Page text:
Good 'Bedside Manner': A Priority For Patients
Going to the doctor means that another person will be poking around your body and perhaps your brain — the doctor-patient relationship is certainly among the intimate of professional relationships. As a patient, you wish to be treated with respect and care. You want to be listened to, and to be taken seriously, so much so that one survey published in the British Medical Journal reveals that patients tend to place more emphasis on the interpersonal relationship they have with their doctor than on the quality of medical care.
Bedside Manner May Not Be Taught
While patients place great importance on a doctor's bedside manner — the way in which they interact with their patients — another study found that doctors aren't explicitly taught this skill. Instead of directly teaching new physicians how to relate to patients, the study found, clinical teachers merely model the skill. leaving doctors to pick them up as they go along, or not as the case may be.
Could A Doctor With Poor Interpersonal Skills Put Your Health At Risk?
When a doctor brushes your symptoms off as nothing serious (merely overexertion, or PMS, or getting older, for instance) without carefully listening to what you are saying or conducting diagnostic tests, they may be placing your health at risk by missing early warning signals. When a doctor uses medical jargon you don't understand to explain the steps you need to take to manage a health condition, they may be placing your health at risk. When a doctor cuts your appointment short without giving you the chance to answer questions, they may be placing your health at risk again. When your doctor insists that the generic drug is an exact copy of the brand name drug while not taking the side effects you've experienced since the switch seriously, yes, they may be placing your health at risk.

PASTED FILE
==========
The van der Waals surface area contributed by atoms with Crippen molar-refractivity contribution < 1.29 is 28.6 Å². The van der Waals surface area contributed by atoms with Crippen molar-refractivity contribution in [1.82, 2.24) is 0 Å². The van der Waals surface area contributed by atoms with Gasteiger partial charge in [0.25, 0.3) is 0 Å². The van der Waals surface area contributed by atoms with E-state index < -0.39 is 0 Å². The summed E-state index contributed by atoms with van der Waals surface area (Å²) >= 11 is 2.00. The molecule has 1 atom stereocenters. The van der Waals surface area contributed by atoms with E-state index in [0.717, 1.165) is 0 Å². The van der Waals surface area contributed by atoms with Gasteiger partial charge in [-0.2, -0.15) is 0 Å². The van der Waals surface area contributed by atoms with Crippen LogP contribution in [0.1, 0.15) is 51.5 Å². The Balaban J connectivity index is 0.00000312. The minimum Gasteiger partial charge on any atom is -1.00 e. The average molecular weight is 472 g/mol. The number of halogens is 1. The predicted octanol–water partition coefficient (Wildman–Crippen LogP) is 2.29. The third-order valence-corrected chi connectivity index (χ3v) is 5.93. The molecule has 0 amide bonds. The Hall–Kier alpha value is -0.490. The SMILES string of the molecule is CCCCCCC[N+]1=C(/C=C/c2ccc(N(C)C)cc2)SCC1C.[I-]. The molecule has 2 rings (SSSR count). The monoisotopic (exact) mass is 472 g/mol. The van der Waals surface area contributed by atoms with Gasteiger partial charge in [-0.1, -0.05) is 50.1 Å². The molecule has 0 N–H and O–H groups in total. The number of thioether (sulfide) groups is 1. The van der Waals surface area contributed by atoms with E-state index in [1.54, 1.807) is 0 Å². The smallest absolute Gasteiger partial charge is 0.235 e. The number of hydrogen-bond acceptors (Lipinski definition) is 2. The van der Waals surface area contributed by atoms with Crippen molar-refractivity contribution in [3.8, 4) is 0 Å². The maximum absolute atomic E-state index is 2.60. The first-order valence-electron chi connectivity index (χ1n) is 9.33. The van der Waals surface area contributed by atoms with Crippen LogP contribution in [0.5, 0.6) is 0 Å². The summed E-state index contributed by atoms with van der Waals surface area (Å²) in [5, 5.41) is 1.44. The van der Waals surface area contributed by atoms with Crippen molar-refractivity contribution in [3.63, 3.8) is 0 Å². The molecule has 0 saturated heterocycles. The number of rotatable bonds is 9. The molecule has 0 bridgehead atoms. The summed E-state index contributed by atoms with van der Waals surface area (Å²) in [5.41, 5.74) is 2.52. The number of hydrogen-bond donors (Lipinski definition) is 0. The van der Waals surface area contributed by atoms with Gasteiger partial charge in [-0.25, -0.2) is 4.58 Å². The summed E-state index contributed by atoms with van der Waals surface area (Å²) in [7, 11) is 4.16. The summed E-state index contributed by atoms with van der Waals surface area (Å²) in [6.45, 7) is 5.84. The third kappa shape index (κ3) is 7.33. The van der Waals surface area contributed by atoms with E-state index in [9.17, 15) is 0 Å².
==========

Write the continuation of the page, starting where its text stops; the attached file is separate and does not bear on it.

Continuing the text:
Even a doctor who is "just rude" while still providing quality care could be placing your health at risk, by inadvertently discouraging you from making appointments when you have a medical concern, just so you don't have to see them. A doctor who goes around with an incredibly negative attitude may, meanwhile, also put nurses, assistants, and admin staff under pressure to the point where they start making mistakes.
Being An Active Patient
You may also, of course, have an excellent doctor whose scientific and medical skills simply exceed their interpersonal skills on your hands, and being an active patient who voices their needs clearly may help you develop a good relationship with such doctors.
Didn't understand the jargon? If "Sorry, could you repeat that in plain English?" results in an explanation you can understand, your doctor may be a keeper.
Has your doctor not asked you if you have any questions? Actively saying that you have some additional concerns or questions may help. You can even write your questions down before you start your appointment. If your doctor pays close attention when you approach them in this manner, you may develop a relationship of trust with them.
Still have something to ask?
Get help from other members!